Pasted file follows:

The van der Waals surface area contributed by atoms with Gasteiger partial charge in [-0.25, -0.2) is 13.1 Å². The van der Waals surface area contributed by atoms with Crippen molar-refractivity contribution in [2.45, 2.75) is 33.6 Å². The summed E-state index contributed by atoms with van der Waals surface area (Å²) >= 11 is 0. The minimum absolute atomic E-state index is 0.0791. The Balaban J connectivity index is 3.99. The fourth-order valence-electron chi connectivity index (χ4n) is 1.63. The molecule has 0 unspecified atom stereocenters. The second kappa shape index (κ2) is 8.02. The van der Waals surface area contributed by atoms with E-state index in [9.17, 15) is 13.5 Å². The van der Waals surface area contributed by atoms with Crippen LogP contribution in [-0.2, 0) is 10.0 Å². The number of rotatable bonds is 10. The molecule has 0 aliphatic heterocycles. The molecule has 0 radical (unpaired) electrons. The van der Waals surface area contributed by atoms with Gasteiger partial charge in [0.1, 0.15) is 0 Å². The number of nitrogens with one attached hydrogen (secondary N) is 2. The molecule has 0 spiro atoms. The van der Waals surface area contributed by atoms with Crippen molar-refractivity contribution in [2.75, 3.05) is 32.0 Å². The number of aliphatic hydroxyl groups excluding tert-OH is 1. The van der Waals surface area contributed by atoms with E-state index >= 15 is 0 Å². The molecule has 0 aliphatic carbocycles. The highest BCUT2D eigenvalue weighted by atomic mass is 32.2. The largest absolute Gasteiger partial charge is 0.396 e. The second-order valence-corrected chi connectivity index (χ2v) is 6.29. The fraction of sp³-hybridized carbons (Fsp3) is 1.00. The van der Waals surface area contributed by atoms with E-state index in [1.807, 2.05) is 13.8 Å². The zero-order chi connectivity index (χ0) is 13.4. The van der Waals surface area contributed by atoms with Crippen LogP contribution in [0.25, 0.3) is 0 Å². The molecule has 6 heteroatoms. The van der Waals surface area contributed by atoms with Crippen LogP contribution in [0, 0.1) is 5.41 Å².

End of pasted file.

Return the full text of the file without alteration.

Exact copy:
The van der Waals surface area contributed by atoms with Gasteiger partial charge in [-0.25, -0.2) is 13.1 Å². The van der Waals surface area contributed by atoms with Crippen molar-refractivity contribution in [2.45, 2.75) is 33.6 Å². The summed E-state index contributed by atoms with van der Waals surface area (Å²) >= 11 is 0. The minimum absolute atomic E-state index is 0.0791. The Balaban J connectivity index is 3.99. The fourth-order valence-electron chi connectivity index (χ4n) is 1.63. The molecule has 0 unspecified atom stereocenters. The second kappa shape index (κ2) is 8.02. The van der Waals surface area contributed by atoms with E-state index in [9.17, 15) is 13.5 Å². The van der Waals surface area contributed by atoms with Crippen LogP contribution in [-0.2, 0) is 10.0 Å². The number of rotatable bonds is 10. The molecule has 0 aliphatic heterocycles. The molecule has 0 radical (unpaired) electrons. The van der Waals surface area contributed by atoms with Gasteiger partial charge in [0.1, 0.15) is 0 Å². The number of nitrogens with one attached hydrogen (secondary N) is 2. The molecule has 0 spiro atoms. The van der Waals surface area contributed by atoms with Crippen molar-refractivity contribution in [2.75, 3.05) is 32.0 Å². The number of aliphatic hydroxyl groups excluding tert-OH is 1. The van der Waals surface area contributed by atoms with E-state index >= 15 is 0 Å². The molecule has 0 aliphatic carbocycles. The highest BCUT2D eigenvalue weighted by atomic mass is 32.2. The largest absolute Gasteiger partial charge is 0.396 e. The second-order valence-corrected chi connectivity index (χ2v) is 6.29. The fraction of sp³-hybridized carbons (Fsp3) is 1.00. The van der Waals surface area contributed by atoms with E-state index in [1.807, 2.05) is 13.8 Å². The zero-order chi connectivity index (χ0) is 13.4. The van der Waals surface area contributed by atoms with Crippen LogP contribution in [0.25, 0.3) is 0 Å². The molecule has 6 heteroatoms. The van der Waals surface area contributed by atoms with Crippen LogP contribution in [0, 0.1) is 5.41 Å².